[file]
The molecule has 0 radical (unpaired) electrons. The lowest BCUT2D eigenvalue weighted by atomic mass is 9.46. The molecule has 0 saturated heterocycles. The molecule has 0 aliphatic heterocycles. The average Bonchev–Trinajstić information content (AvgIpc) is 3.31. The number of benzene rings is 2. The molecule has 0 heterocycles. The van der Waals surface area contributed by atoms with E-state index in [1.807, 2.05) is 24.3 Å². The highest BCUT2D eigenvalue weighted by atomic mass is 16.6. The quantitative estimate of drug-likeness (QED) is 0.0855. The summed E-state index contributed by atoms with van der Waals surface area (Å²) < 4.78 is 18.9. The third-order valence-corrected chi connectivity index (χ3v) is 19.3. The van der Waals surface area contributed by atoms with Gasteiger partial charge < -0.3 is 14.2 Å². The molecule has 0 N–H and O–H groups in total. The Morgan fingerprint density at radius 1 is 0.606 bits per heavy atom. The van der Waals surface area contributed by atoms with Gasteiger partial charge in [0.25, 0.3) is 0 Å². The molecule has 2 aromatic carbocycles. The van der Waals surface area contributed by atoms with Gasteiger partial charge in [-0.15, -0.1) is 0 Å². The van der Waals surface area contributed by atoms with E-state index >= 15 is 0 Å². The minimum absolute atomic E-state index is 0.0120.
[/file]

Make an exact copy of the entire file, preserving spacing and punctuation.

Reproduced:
The molecule has 0 radical (unpaired) electrons. The lowest BCUT2D eigenvalue weighted by atomic mass is 9.46. The molecule has 0 saturated heterocycles. The molecule has 0 aliphatic heterocycles. The average Bonchev–Trinajstić information content (AvgIpc) is 3.31. The number of benzene rings is 2. The molecule has 0 heterocycles. The van der Waals surface area contributed by atoms with E-state index in [1.807, 2.05) is 24.3 Å². The highest BCUT2D eigenvalue weighted by atomic mass is 16.6. The quantitative estimate of drug-likeness (QED) is 0.0855. The summed E-state index contributed by atoms with van der Waals surface area (Å²) < 4.78 is 18.9. The third-order valence-corrected chi connectivity index (χ3v) is 19.3. The van der Waals surface area contributed by atoms with Gasteiger partial charge < -0.3 is 14.2 Å². The molecule has 0 N–H and O–H groups in total. The Morgan fingerprint density at radius 1 is 0.606 bits per heavy atom. The van der Waals surface area contributed by atoms with Gasteiger partial charge in [0.25, 0.3) is 0 Å². The molecule has 2 aromatic carbocycles. The van der Waals surface area contributed by atoms with Gasteiger partial charge in [-0.15, -0.1) is 0 Å². The van der Waals surface area contributed by atoms with E-state index >= 15 is 0 Å². The minimum absolute atomic E-state index is 0.0120.